What is SPD?

Sensory processing disorder is a condition in which the brain has trouble receiving and responding to information that comes in through the senses and turning the information into appropriate motor and behavioral responses. Whether you are biting into a sandwich, riding a bike, or reading a book, your completion of the activity requires accurate processing of sensation.

Sensory Processing Disorder (SPD), exists when sensory signals are either not detected or don’t get organized into appropriate responses. Neurological “traffic jam” prevents certain parts of the brain from receiving the information needed to interpret sensory information correctly. A person with SPD finds it difficult to process and act upon information received through the senses, which creates challenges in performing countless everyday tasks. Motor clumsiness, behavioral problems, anxiety, depression, school failure, and many other problems may impact those who do not have effective treatment.

Some people with sensory processing disorder are oversensitive to things in their environment. Common sounds may be painful or overwhelming. The light touch of a shirt may chafe the skin. Others with sensory processing disorder may be uncoordinated, and bump into things.

One study shows that at least 1 in 20 children’s daily life is affected by SPD. Another research suggests that 1 in every 6 children experiences sensory symptoms that may be significant enough to affect aspects of everyday life functions. Symptoms of Sensory Processing Disorder, like those of most disorders, occur within a broad spectrum of severity. While most of us have occasional difficulties processing sensory information, for children, adolescents, and adults with SPD, these difficulties are chronic, and they can significantly disrupt everyday life.

Sensory processing problems are usually identified in children but they can also affect adults. People who reach adulthood without treatment also may experience significant symptoms and continue to be affected by their inability to accurately and appropriately interpret sensory messages. In adults, some may have difficulty performing routines and activities involved with work, close relationships, and recreation. Because adults with SPD have struggled for most of their lives, they may also experience depression, underachievement, social isolation, and/or other secondary effects.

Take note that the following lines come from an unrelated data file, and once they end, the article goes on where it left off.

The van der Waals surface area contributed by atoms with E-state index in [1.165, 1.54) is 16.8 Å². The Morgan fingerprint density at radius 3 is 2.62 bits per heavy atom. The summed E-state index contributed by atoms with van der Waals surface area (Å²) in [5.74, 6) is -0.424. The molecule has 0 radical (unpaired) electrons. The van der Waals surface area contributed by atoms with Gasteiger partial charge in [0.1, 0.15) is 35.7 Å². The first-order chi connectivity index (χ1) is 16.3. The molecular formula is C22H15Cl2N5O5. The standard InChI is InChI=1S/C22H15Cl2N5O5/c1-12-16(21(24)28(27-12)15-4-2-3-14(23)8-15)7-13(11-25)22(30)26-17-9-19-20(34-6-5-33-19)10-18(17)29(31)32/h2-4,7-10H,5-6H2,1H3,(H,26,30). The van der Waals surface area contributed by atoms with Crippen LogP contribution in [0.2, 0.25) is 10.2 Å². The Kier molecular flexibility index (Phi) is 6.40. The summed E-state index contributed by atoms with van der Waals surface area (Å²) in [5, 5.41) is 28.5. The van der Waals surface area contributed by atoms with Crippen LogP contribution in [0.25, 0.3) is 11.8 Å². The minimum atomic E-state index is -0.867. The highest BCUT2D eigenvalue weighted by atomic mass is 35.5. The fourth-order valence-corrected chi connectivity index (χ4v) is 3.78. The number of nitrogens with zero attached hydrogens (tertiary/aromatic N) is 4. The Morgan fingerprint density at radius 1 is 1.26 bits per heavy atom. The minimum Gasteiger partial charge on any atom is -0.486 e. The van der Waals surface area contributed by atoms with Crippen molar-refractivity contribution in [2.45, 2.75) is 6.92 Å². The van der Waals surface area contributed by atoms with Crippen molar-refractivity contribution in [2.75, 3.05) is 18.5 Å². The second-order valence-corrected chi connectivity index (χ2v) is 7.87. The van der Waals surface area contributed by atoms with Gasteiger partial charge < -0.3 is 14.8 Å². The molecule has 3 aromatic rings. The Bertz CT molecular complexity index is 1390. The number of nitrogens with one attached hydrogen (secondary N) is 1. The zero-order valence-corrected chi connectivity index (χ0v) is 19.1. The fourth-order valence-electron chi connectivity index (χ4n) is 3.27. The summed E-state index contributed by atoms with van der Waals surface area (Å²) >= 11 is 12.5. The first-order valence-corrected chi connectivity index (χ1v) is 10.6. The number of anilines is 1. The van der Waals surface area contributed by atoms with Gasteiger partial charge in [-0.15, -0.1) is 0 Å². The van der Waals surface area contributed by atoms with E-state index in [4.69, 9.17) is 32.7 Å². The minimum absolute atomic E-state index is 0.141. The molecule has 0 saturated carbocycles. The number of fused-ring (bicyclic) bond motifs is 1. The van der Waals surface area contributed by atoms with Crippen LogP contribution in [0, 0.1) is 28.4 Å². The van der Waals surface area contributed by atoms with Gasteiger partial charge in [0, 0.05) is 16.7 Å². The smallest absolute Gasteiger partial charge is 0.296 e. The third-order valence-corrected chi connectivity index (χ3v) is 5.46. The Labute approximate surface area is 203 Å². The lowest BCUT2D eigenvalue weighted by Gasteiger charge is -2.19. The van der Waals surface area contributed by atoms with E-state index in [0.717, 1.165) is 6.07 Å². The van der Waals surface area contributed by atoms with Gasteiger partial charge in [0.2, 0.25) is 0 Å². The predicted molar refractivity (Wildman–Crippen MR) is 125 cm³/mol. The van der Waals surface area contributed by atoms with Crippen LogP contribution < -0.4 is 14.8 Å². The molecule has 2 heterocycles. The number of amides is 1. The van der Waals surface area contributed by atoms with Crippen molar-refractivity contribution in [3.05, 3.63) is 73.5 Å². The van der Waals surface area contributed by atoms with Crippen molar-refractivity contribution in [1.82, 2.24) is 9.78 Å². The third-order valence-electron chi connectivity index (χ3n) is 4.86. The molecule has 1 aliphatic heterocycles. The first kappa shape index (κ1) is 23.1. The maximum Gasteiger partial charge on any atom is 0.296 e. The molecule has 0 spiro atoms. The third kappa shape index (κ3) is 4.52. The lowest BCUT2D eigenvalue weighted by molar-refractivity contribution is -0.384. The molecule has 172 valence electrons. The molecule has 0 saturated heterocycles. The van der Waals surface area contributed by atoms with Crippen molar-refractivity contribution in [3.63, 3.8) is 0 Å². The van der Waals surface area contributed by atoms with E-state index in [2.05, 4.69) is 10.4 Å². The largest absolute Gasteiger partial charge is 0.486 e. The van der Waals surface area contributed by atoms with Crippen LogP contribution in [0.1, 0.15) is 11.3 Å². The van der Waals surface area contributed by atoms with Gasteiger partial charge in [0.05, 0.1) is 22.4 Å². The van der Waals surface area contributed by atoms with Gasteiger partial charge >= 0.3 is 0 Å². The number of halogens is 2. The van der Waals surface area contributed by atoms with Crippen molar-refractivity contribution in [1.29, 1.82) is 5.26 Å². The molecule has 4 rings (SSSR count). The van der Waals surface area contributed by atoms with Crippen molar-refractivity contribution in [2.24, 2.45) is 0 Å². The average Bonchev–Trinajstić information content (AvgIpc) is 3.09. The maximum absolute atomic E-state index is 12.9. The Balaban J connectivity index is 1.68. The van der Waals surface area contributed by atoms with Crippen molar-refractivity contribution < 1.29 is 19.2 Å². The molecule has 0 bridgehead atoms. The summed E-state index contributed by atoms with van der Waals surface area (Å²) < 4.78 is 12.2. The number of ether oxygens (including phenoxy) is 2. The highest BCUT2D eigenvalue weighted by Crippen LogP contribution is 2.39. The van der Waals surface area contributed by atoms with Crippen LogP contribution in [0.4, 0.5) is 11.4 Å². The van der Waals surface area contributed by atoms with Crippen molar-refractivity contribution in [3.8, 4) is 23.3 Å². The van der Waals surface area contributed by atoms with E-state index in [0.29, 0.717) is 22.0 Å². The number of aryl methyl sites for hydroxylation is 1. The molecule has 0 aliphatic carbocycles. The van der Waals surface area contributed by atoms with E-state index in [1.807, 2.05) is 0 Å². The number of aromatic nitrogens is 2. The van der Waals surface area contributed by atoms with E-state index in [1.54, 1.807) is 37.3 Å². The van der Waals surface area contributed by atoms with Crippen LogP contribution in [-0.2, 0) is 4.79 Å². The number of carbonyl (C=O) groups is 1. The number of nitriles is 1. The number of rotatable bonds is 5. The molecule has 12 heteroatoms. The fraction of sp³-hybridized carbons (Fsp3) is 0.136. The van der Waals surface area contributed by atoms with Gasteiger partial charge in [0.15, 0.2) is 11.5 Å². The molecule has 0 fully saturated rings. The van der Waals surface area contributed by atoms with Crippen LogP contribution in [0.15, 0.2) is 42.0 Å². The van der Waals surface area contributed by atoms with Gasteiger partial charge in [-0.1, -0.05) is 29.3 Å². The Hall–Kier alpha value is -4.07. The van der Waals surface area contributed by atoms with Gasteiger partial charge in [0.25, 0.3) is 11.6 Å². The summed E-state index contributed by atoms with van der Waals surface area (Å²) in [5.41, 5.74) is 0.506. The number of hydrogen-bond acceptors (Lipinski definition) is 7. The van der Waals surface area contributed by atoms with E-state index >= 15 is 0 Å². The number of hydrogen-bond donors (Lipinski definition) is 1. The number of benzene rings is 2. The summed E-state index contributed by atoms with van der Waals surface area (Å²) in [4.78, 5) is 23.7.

Sensory Processing Disorder can affect people in only one sense– for example, just touch or just sight or just movement – or in multiple senses. One person with SPD may over-respond to touch sensation and find clothing, physical contact, other tactile sensory input to be unbearable and/or they may respond to visual or auditory or another sensory input. Another person might under-respond and show little or no reaction to stimulation, even pain or extreme hot and cold, or may be slow to respond to the sensation.

In children whose sensory processing of messages from the muscles and joints is impaired, posture and motor skills can be affected. These children have postural disorder and are the “floppy” children who prop themselves up on walls when standing, lean over on their hand when writing and love to hang out, but not to move.

For kids with sensory processing issues, dealing with sensory information can be frustrating and confusing, and can affect certain skills such as:

  • Resistance to change and trouble focusing: It can be a struggle for kids with sensory processing issues to adjust to new surroundings and situations. It can take them some time to settle into activities. Sometimes they also show signs of frustration when asked to stop what they’re doing and start a new task.
  • Problems with motor skills: Kids who are under sensitive to touch may avoid handling objects. This is a problem because playing with and manipulating objects is a crucial part of development—one that helps kids master other motor-related tasks like holding a pencil or buttoning clothes. They also, might appear clumsy due to poor body awareness.
  • Lack of social skills: Oversensitive kids may feel anxious and irritable around other kids, making it hard to socialize. Under sensitive kids, on the other hand, may be too rough with others. Other kids might avoid them on the playground or exclude them from birthday parties.
  • Poor self-control: Children who feel anxious or overstimulated may have trouble controlling their impulses. They might run off suddenly or throw a noisy new toy to the side without playing with it.

Teach! Learn! Enjoy!

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